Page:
# Log-normal distribution of an exponentially growing population

• allison_k
In summary, the conversation discusses the modeling of an exponentially growing bacterial population in a fluctuating environment using a multiplicative random walk. It explores the probability distribution P(y) for large t and calculates its mean and variance. It then considers the probability distribution of x and its mean for large t, expressing the answers in terms of the mean and variance of P(y). Finally, it discusses the growth rate of bacteria for a sloppy grad student compared to a fastidious grad student.
allison_k

## Homework Statement

Consider an exponentially growing bacterial population in a fluctuating environment.
The bacterial population can be modeled as a multiplicative random walk, starting at x = x0.
x evolves in time according to the following rules

$x(t + 1) = x(t)*(1 + ε):$ probability p;
$x(t + 1) = x(t)*(1 + δ):$ probability q;

where |ε|<< 1 and |δ|<< 1, but  they can be positive or negative.
Let y = ln x. For large t, what is the probability distribution P(y)?

What are the mean and variance of this distribution?

Now we want to know the probability distribution of x, Q(x)dx. If x is a monotonically varying function of y, then

$Q(x) dx = P(y) \left| \frac{∂y}{∂x}\right|dx$

What is the probability distribution of x for large t?
Calculate the mean of this distribution. Feel free to express your answers in terms of the mean and variance of P(y).

Finally, on average, which grows faster: the bacteria of the sloppy grad student who
sometimes forgets to feed the bacteria, and then overcompensates by giving
them extra food at later times, or the bacteria of the fastidious grad student
who maintains the same average growth rate at all times?

## The Attempt at a Solution

Really unsure how to proceed. I know I can simplify y to

y(t+1) = ln(x) + ε; probability p
y(t+1) = ln(x) + δ; probability q

But I'm no really sure how to proceed

from there. For the last part, I think it depends on the data given, but I'm not sure how to proceed.

## 1. What is a log-normal distribution?

A log-normal distribution is a probability distribution that is used to describe data that follows an exponential growth pattern. It is characterized by a skewed bell-shaped curve, with most of the data clustered towards the lower end and a long tail on the higher end.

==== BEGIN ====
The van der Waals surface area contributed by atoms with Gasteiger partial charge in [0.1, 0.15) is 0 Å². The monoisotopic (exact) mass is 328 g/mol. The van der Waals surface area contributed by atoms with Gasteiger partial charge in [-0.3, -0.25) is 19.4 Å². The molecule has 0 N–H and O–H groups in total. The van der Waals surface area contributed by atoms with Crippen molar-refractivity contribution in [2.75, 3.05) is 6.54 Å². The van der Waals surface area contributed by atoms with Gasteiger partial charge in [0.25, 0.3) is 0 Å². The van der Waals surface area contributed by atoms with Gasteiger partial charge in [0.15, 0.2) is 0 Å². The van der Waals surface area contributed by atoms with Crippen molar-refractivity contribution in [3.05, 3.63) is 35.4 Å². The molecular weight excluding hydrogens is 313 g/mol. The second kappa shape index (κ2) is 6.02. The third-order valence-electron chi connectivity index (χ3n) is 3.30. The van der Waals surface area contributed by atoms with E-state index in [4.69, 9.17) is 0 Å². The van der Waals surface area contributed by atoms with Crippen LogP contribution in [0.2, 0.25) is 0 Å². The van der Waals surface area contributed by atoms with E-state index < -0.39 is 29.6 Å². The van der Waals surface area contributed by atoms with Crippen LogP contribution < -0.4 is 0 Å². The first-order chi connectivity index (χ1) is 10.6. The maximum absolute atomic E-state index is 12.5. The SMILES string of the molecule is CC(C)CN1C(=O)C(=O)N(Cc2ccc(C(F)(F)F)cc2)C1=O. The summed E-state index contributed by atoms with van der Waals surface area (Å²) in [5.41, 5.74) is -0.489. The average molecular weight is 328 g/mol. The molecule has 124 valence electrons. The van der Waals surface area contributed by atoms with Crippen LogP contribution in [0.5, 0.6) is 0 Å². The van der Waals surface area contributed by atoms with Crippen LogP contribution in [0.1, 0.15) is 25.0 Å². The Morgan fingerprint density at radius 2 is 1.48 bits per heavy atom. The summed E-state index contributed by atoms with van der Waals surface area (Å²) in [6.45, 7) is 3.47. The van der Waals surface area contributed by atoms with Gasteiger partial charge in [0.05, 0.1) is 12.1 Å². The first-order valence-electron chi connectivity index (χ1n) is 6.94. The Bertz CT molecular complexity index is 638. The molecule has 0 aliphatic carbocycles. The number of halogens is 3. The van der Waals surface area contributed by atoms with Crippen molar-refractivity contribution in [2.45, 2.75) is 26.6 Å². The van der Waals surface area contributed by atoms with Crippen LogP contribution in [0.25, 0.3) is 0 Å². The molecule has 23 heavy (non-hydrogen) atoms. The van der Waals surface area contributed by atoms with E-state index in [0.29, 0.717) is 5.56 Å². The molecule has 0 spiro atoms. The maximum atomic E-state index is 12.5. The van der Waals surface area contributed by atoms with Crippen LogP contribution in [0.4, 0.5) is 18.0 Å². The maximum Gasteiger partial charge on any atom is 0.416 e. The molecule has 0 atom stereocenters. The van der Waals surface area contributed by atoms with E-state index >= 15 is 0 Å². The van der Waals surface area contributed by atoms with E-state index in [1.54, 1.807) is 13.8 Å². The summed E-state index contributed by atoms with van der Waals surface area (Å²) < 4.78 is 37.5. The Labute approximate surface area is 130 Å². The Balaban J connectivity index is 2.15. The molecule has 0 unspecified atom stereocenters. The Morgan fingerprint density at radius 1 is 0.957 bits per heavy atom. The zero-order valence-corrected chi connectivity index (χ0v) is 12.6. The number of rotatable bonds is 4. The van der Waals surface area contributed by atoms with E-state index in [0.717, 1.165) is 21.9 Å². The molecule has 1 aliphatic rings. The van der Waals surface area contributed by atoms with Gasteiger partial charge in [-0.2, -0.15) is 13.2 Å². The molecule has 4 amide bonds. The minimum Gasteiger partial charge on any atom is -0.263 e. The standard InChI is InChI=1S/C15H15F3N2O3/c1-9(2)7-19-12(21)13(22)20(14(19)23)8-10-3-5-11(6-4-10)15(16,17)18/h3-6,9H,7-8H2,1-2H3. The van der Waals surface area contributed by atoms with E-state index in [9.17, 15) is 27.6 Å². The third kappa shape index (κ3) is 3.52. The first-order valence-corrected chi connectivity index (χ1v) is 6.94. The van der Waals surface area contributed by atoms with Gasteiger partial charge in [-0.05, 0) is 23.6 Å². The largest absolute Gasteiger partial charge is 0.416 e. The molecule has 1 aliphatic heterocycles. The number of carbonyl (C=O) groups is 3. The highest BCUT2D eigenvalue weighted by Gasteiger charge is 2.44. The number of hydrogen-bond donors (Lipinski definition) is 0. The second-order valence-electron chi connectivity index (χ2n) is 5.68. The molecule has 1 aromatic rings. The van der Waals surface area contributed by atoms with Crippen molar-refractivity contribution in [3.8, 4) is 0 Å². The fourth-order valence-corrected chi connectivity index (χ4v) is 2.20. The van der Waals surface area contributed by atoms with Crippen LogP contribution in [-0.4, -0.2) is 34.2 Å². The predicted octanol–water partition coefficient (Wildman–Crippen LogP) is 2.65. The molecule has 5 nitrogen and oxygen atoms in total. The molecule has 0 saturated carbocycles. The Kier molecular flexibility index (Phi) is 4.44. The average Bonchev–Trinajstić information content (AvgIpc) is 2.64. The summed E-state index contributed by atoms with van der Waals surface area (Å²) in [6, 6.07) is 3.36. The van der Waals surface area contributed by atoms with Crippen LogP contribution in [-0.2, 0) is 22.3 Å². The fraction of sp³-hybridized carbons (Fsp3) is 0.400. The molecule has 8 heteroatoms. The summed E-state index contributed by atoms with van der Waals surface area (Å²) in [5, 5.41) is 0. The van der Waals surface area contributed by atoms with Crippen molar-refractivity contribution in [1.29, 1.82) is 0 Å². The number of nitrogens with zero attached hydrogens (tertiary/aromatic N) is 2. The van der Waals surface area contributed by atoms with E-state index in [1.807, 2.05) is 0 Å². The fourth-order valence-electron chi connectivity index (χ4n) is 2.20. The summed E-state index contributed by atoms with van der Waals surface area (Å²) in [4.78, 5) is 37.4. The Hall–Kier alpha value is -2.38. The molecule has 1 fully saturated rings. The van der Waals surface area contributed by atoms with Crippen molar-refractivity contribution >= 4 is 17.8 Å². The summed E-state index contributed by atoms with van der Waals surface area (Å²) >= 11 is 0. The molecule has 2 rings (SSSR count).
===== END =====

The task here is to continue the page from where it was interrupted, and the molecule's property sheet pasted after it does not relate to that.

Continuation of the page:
## 2. How is a log-normal distribution related to an exponentially growing population?

A log-normal distribution is commonly used to model populations that are growing exponentially, as it allows for a wide range of values and can account for the skewed nature of population growth. It is often used in epidemiology and demography to study the spread of diseases and the growth of human populations.

## 3. What are the parameters of a log-normal distribution?

The parameters of a log-normal distribution are the mean (μ) and standard deviation (σ) of the underlying normal distribution. The mean represents the point of maximum probability, while the standard deviation determines the spread of the data.

## 4. How is a log-normal distribution different from a normal distribution?

A log-normal distribution differs from a normal distribution in that it is skewed to the right, while a normal distribution is symmetric. This means that for a log-normal distribution, the mean is not equal to the median or mode, as it would be in a normal distribution. Additionally, the range of values for a log-normal distribution is always positive, while a normal distribution can have both positive and negative values.

## 5. In what real-world scenarios is a log-normal distribution commonly used?

A log-normal distribution is frequently used to model the size of biological and environmental populations, such as the size of animal populations, the spread of diseases, and the growth of plant populations. It is also used in financial modeling and in fields such as engineering and physics to analyze data that follows an exponential growth pattern.

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